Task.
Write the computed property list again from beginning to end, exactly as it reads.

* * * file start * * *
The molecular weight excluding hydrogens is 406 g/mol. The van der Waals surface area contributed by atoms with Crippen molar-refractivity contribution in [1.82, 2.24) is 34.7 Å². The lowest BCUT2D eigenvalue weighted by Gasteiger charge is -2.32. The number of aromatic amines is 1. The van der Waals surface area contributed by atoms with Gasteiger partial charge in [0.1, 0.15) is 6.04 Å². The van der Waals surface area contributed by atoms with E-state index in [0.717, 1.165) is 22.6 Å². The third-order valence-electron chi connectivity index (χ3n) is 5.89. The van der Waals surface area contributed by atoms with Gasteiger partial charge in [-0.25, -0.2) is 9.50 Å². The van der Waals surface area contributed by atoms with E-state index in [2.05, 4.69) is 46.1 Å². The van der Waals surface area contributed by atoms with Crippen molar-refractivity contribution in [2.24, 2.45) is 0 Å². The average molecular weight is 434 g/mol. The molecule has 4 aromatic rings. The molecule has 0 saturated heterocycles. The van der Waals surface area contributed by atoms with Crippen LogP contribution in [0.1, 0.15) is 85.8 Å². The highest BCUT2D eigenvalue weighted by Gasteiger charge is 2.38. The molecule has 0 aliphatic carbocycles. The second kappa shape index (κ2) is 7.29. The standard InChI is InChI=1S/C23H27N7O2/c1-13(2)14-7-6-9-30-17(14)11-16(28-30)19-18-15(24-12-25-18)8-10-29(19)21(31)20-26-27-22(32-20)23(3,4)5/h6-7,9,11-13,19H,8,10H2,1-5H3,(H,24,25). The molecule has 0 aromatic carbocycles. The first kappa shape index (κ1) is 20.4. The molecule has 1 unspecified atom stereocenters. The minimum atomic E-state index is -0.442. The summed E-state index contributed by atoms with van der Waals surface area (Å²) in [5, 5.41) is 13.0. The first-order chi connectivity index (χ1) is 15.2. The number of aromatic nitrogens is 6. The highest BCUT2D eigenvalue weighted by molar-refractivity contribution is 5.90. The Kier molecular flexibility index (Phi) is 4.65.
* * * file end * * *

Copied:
The molecular weight excluding hydrogens is 406 g/mol. The van der Waals surface area contributed by atoms with Crippen molar-refractivity contribution in [1.82, 2.24) is 34.7 Å². The lowest BCUT2D eigenvalue weighted by Gasteiger charge is -2.32. The number of aromatic amines is 1. The van der Waals surface area contributed by atoms with Gasteiger partial charge in [0.1, 0.15) is 6.04 Å². The van der Waals surface area contributed by atoms with E-state index in [0.717, 1.165) is 22.6 Å². The third-order valence-electron chi connectivity index (χ3n) is 5.89. The van der Waals surface area contributed by atoms with Gasteiger partial charge in [-0.25, -0.2) is 9.50 Å². The van der Waals surface area contributed by atoms with E-state index in [2.05, 4.69) is 46.1 Å². The van der Waals surface area contributed by atoms with Crippen molar-refractivity contribution in [2.24, 2.45) is 0 Å². The average molecular weight is 434 g/mol. The molecule has 4 aromatic rings. The molecule has 0 saturated heterocycles. The van der Waals surface area contributed by atoms with Crippen LogP contribution in [0.1, 0.15) is 85.8 Å². The highest BCUT2D eigenvalue weighted by Gasteiger charge is 2.38. The molecule has 0 aliphatic carbocycles. The second kappa shape index (κ2) is 7.29. The standard InChI is InChI=1S/C23H27N7O2/c1-13(2)14-7-6-9-30-17(14)11-16(28-30)19-18-15(24-12-25-18)8-10-29(19)21(31)20-26-27-22(32-20)23(3,4)5/h6-7,9,11-13,19H,8,10H2,1-5H3,(H,24,25). The molecule has 0 aromatic carbocycles. The first kappa shape index (κ1) is 20.4. The molecule has 1 unspecified atom stereocenters. The minimum atomic E-state index is -0.442. The summed E-state index contributed by atoms with van der Waals surface area (Å²) in [5, 5.41) is 13.0. The first-order chi connectivity index (χ1) is 15.2. The number of aromatic nitrogens is 6. The highest BCUT2D eigenvalue weighted by molar-refractivity contribution is 5.90. The Kier molecular flexibility index (Phi) is 4.65.